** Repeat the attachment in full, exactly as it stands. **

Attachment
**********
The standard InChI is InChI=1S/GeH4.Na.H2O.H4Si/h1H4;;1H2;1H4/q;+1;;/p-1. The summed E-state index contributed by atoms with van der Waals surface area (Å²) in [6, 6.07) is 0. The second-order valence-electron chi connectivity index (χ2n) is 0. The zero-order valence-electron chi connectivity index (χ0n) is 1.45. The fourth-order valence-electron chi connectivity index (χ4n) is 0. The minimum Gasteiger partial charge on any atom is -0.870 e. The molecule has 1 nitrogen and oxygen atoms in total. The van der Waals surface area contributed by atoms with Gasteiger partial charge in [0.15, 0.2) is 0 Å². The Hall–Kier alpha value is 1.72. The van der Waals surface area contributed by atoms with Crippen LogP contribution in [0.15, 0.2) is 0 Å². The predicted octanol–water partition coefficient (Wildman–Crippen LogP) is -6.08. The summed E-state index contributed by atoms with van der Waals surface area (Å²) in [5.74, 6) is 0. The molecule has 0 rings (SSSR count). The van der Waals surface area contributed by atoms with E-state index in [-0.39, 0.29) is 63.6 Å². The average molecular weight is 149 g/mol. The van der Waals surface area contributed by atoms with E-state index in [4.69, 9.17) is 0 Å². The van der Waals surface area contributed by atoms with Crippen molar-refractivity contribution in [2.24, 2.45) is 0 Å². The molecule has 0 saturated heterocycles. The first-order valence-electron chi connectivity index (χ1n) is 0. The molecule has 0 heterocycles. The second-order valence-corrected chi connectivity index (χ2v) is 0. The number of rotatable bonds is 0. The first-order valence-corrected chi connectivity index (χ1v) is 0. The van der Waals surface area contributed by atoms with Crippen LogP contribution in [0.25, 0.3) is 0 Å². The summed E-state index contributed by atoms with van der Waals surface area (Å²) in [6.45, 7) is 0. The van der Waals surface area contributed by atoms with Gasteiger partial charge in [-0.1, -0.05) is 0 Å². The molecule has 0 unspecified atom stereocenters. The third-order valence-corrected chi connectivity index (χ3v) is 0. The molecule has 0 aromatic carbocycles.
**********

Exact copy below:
The standard InChI is InChI=1S/GeH4.Na.H2O.H4Si/h1H4;;1H2;1H4/q;+1;;/p-1. The summed E-state index contributed by atoms with van der Waals surface area (Å²) in [6, 6.07) is 0. The second-order valence-electron chi connectivity index (χ2n) is 0. The zero-order valence-electron chi connectivity index (χ0n) is 1.45. The fourth-order valence-electron chi connectivity index (χ4n) is 0. The minimum Gasteiger partial charge on any atom is -0.870 e. The molecule has 1 nitrogen and oxygen atoms in total. The van der Waals surface area contributed by atoms with Gasteiger partial charge in [0.15, 0.2) is 0 Å². The Hall–Kier alpha value is 1.72. The van der Waals surface area contributed by atoms with Crippen LogP contribution in [0.15, 0.2) is 0 Å². The predicted octanol–water partition coefficient (Wildman–Crippen LogP) is -6.08. The summed E-state index contributed by atoms with van der Waals surface area (Å²) in [5.74, 6) is 0. The molecule has 0 rings (SSSR count). The van der Waals surface area contributed by atoms with E-state index in [-0.39, 0.29) is 63.6 Å². The average molecular weight is 149 g/mol. The van der Waals surface area contributed by atoms with E-state index in [4.69, 9.17) is 0 Å². The van der Waals surface area contributed by atoms with Crippen molar-refractivity contribution in [2.24, 2.45) is 0 Å². The molecule has 0 saturated heterocycles. The first-order valence-electron chi connectivity index (χ1n) is 0. The molecule has 0 heterocycles. The second-order valence-corrected chi connectivity index (χ2v) is 0. The number of rotatable bonds is 0. The first-order valence-corrected chi connectivity index (χ1v) is 0. The van der Waals surface area contributed by atoms with Crippen LogP contribution in [0.25, 0.3) is 0 Å². The summed E-state index contributed by atoms with van der Waals surface area (Å²) in [6.45, 7) is 0. The van der Waals surface area contributed by atoms with Gasteiger partial charge in [-0.1, -0.05) is 0 Å². The molecule has 0 unspecified atom stereocenters. The third-order valence-corrected chi connectivity index (χ3v) is 0. The molecule has 0 aromatic carbocycles.